Are Plants Able to Utilize Nitrogen Released from Thawing Permafrost? Implications for Carbon Cycling and Feedback with the Climate System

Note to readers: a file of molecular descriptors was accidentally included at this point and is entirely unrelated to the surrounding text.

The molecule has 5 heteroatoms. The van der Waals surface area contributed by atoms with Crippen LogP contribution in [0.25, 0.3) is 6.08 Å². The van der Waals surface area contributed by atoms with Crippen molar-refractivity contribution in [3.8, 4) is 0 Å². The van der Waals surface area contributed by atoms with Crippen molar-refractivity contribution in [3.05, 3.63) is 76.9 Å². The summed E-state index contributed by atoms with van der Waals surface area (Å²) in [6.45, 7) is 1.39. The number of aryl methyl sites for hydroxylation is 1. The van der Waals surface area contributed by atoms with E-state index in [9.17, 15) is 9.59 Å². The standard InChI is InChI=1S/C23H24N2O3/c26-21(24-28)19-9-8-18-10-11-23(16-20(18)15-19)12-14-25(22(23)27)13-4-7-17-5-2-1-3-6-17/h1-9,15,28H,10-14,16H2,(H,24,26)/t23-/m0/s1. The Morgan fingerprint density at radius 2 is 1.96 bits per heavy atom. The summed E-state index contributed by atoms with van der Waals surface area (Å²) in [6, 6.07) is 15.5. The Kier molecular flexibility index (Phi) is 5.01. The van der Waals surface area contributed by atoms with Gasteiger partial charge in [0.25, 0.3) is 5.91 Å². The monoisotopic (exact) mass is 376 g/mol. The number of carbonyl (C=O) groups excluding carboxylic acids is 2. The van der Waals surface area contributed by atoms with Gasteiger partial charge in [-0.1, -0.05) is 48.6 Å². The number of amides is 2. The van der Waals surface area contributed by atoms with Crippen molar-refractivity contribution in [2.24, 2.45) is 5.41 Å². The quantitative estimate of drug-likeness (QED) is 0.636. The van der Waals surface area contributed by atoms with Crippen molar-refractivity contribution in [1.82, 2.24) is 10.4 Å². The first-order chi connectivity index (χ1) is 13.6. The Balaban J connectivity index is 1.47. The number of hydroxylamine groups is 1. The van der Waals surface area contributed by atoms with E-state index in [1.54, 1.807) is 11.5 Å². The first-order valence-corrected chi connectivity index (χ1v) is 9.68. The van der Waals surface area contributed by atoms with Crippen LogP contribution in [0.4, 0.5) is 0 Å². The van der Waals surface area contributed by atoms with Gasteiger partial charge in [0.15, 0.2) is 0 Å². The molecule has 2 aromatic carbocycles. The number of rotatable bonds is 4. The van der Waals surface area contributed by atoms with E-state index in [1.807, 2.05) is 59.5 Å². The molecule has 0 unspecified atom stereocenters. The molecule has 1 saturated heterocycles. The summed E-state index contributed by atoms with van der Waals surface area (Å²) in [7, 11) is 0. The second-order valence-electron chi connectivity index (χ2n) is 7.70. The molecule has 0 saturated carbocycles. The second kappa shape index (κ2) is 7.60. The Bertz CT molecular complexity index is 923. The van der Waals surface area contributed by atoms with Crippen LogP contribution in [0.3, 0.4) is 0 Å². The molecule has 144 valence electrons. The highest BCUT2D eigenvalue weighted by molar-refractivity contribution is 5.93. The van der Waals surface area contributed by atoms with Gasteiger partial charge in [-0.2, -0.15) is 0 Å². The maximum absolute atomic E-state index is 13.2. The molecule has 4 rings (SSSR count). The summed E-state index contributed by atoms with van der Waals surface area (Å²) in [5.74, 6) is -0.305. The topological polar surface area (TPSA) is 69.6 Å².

Climate warming in high-latitude regions triggers widespread permafrost thaw, releasing massive amounts of carbon and nitrogen that were previously frozen in soil organic matter, through increased microbial activity. Climate warming has motivated extensive research on permafrost carbon release; however, fewer studies have addressed whether plants can access new nitrogen sources, potentially increasing primary productivity. Two research questions were explored using Carex aquatilis in sites experiencing thaw and thermokarst in interior Alaska: 1) does C. aquatilis ammonium uptake vary with depth and time-since-thaw; 2) does variation in C. aquatilis growth characteristics and ammonium uptake correlate with aboveground primary production? An ammonium uptake experiment was conducted on C. aquatilis roots, determining that deep roots took up equal if not greater amounts of ammonium than shallow roots. I also found that rooting depth was positively correlated with aboveground biomass, providing a plausible mechanism for increased N uptake post-thaw to impact aboveground plant productivity.